WINE, MUSIC, WHISKEY, AND LUXURY
Named for the Italian resort of ancient Romans and the Renaissance rich, this bucolic Hudson-side village (population: 1,012) in Dutchess County is heating up. Geography helps. Tivoli is only about 2.5 hours outside NYC and just 25 minutes from either Hudson or the increasingly buzzy Eastern Catskills.
This don’t-miss treasure in Tivoli counts food world titan Ruth Reichl as a regular. It’s named for Chef Francis Buitoni’s 5X grandfather, Giovanni Battista Buitoni, who founded the eponymous Buitoni food brand in the mid-19th century (now it’s owned by Nestlé). But don’t hold Nestlé against Francis Buitoni; for his now-closed Mercato Osteria Enoteca in Red Hook, he snagged two James Beard Award nominations and a fanatical following all on his own. At Giobatta, expect simple digs and wildly seductive food—there’s takeout and a market, too.
Everything’s good here, but the bialys are locally famous. Come early for the oniony, un-holed cousins of the bagel—then stay to provision your locally sourced picnic (they’re staunch supporters of local farms here).
HILLROCK ESTATE DISTILLERY
About half an hour east of Tivoli, this lauded producer of fine whiskies not only malts its own barley, but it grows its own grains, and barrels and ages onsite. NB: Book ahead for educational tours and time in the tasting room.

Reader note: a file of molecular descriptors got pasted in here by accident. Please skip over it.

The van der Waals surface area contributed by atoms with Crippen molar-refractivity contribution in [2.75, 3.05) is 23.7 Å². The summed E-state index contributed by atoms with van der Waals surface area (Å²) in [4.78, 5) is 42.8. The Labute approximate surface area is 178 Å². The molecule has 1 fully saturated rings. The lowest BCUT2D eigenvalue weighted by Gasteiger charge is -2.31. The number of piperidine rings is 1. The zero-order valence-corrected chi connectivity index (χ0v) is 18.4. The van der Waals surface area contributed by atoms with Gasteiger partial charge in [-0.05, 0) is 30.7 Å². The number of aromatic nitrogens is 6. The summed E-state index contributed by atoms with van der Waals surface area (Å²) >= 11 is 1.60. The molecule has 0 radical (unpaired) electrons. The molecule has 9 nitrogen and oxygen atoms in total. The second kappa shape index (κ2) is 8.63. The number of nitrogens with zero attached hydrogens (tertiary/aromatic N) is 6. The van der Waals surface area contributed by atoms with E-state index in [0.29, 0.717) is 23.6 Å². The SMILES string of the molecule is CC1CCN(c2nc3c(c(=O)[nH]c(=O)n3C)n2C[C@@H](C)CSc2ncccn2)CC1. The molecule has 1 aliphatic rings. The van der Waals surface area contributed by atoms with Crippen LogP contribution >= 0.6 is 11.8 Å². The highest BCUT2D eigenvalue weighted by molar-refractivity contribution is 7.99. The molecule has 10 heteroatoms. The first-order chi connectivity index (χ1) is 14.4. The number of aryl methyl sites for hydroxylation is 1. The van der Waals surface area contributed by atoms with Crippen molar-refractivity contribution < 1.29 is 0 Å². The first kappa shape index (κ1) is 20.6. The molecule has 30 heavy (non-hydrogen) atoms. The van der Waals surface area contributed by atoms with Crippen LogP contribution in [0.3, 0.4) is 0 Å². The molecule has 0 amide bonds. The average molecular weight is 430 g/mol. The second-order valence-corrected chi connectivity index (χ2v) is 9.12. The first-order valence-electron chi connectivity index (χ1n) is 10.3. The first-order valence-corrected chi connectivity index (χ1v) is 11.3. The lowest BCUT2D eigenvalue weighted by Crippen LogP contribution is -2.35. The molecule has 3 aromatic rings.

TRAGHAVEN WHISKEY PUB
Imagine—you’ve dropped your bags. Now it’s time to hit this stovewarmed beer garden and dissolve into summer breezes and an armlong Irish whiskey list. Look for the rarities, and check dates for live music, Irish and otherwise.
A quick walk from Giobatta Alimentari, this 11-room boutique is owned by Brice and Helen Marden, two painters who’ve designed the hotel’s spaces with unexpected furniture, lighting, and art. Expect spare aesthetics shot through with arresting colors, textures, and objects. Plus, there’s a friendly bar downstairs.
Organized under the focused eye of owner Jill TerMolen-Cornillon, this shop offers goods you won’t find everywhere else. Look for cool toys, natural health & beauty aids, locally made clothing and jewelry, décor, and much more.
MILEA ESTATE VINEYARD
Snug inside 98 acres of vine-raked hills, the terrace tasting area of the sweet white farmhouse overlooks wide expanses of land, trees, and changing skies. It’s a perfect spot for exploring the long history of Hudson Valley winemaking. In New York, the Finger Lakes and the North Fork may get all the press, but American wines were born in the Hudson Valley (Brotherhood Winery, in 1839). Comparatively, Milea is a baby—its first pressing was in 2015—but it’s winning awards, including a Slow Food Snail of Approval.
FOOD, FUNK (AND A WHOLE LOT OF NEW BLOOD)
In the last 12 months, everyone’s favorite citified Hudson Valley escape was dealt a whole new hand of cards. Some of its landmarks are gone—most notably Zak Pelaccio’s Fish & Game—but others have been born. If you haven’t been to Hudson lately, it’s time to come back.
Brought by the team behind Main Street Goodness and PieconicNY, this specialist in Mashriqi cuisine (from the region that spans Arab North Africa and Western Asia) debuted in December 2020. Look for lush mezze, kibbeh, and kafta paired with bracing Turkish coffee.